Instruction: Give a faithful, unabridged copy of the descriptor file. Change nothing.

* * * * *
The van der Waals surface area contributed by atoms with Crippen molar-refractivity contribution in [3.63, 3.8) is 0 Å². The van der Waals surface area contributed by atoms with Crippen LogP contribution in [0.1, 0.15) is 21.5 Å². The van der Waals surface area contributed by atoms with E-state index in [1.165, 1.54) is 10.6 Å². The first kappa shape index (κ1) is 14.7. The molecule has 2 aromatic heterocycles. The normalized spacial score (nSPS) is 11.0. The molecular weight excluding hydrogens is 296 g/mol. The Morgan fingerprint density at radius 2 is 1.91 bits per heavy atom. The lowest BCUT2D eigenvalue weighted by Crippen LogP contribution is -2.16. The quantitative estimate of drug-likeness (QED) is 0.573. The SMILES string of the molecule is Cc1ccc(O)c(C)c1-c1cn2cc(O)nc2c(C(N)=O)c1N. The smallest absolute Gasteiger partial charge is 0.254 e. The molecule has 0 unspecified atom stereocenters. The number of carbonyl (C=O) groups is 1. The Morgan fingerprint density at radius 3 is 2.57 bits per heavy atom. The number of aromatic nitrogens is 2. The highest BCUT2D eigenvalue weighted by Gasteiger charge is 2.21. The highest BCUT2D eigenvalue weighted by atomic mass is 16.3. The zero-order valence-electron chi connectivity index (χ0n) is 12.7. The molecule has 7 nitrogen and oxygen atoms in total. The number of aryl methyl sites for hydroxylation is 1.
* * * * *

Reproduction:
The van der Waals surface area contributed by atoms with Crippen molar-refractivity contribution in [3.63, 3.8) is 0 Å². The van der Waals surface area contributed by atoms with Crippen LogP contribution in [0.1, 0.15) is 21.5 Å². The van der Waals surface area contributed by atoms with E-state index in [1.165, 1.54) is 10.6 Å². The first kappa shape index (κ1) is 14.7. The molecule has 2 aromatic heterocycles. The normalized spacial score (nSPS) is 11.0. The molecular weight excluding hydrogens is 296 g/mol. The Morgan fingerprint density at radius 2 is 1.91 bits per heavy atom. The lowest BCUT2D eigenvalue weighted by Crippen LogP contribution is -2.16. The quantitative estimate of drug-likeness (QED) is 0.573. The SMILES string of the molecule is Cc1ccc(O)c(C)c1-c1cn2cc(O)nc2c(C(N)=O)c1N. The smallest absolute Gasteiger partial charge is 0.254 e. The molecule has 0 unspecified atom stereocenters. The number of carbonyl (C=O) groups is 1. The Morgan fingerprint density at radius 3 is 2.57 bits per heavy atom. The number of aromatic nitrogens is 2. The highest BCUT2D eigenvalue weighted by Gasteiger charge is 2.21. The highest BCUT2D eigenvalue weighted by atomic mass is 16.3. The zero-order valence-electron chi connectivity index (χ0n) is 12.7. The molecule has 7 nitrogen and oxygen atoms in total. The number of aryl methyl sites for hydroxylation is 1.